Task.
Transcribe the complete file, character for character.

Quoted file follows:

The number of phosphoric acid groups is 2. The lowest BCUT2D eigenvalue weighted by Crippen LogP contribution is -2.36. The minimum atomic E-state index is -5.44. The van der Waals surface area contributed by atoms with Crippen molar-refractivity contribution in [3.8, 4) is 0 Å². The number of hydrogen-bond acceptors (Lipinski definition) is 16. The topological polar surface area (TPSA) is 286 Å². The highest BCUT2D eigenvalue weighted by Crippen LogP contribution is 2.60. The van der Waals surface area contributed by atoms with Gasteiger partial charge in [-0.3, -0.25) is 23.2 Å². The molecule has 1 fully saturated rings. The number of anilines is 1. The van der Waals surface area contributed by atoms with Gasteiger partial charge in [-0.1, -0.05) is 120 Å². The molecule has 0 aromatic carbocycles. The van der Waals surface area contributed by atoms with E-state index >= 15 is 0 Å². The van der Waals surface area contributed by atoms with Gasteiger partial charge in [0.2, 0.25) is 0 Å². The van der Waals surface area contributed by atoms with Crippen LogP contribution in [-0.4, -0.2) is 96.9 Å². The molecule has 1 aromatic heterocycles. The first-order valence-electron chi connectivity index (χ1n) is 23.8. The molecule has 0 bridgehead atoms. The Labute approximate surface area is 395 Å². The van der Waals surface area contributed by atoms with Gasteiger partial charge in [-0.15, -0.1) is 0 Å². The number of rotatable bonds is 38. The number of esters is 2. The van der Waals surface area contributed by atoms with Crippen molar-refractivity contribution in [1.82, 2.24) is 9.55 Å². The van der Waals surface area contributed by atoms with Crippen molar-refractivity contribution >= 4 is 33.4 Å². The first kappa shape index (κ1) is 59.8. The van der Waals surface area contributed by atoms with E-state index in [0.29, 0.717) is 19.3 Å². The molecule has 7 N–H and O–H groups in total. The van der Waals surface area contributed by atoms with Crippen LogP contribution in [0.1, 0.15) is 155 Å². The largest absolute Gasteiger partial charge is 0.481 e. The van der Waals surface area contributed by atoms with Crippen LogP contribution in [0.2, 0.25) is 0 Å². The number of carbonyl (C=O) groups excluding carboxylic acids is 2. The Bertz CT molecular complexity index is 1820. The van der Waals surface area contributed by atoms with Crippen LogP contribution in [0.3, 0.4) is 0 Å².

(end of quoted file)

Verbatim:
The number of phosphoric acid groups is 2. The lowest BCUT2D eigenvalue weighted by Crippen LogP contribution is -2.36. The minimum atomic E-state index is -5.44. The van der Waals surface area contributed by atoms with Crippen molar-refractivity contribution in [3.8, 4) is 0 Å². The number of hydrogen-bond acceptors (Lipinski definition) is 16. The topological polar surface area (TPSA) is 286 Å². The highest BCUT2D eigenvalue weighted by Crippen LogP contribution is 2.60. The van der Waals surface area contributed by atoms with Gasteiger partial charge in [-0.3, -0.25) is 23.2 Å². The molecule has 1 fully saturated rings. The number of anilines is 1. The van der Waals surface area contributed by atoms with Gasteiger partial charge in [-0.1, -0.05) is 120 Å². The molecule has 0 aromatic carbocycles. The van der Waals surface area contributed by atoms with E-state index >= 15 is 0 Å². The van der Waals surface area contributed by atoms with Gasteiger partial charge in [0.2, 0.25) is 0 Å². The van der Waals surface area contributed by atoms with Crippen LogP contribution in [-0.4, -0.2) is 96.9 Å². The molecule has 1 aromatic heterocycles. The first-order valence-electron chi connectivity index (χ1n) is 23.8. The molecule has 0 bridgehead atoms. The Labute approximate surface area is 395 Å². The van der Waals surface area contributed by atoms with Gasteiger partial charge in [-0.15, -0.1) is 0 Å². The number of rotatable bonds is 38. The number of esters is 2. The van der Waals surface area contributed by atoms with Crippen molar-refractivity contribution in [1.82, 2.24) is 9.55 Å². The van der Waals surface area contributed by atoms with Crippen molar-refractivity contribution >= 4 is 33.4 Å². The first kappa shape index (κ1) is 59.8. The van der Waals surface area contributed by atoms with E-state index in [0.29, 0.717) is 19.3 Å². The molecule has 7 N–H and O–H groups in total. The van der Waals surface area contributed by atoms with Crippen LogP contribution in [0.1, 0.15) is 155 Å². The largest absolute Gasteiger partial charge is 0.481 e. The van der Waals surface area contributed by atoms with Crippen LogP contribution in [0.2, 0.25) is 0 Å². The number of carbonyl (C=O) groups excluding carboxylic acids is 2. The Bertz CT molecular complexity index is 1820. The van der Waals surface area contributed by atoms with Crippen LogP contribution in [0.3, 0.4) is 0 Å².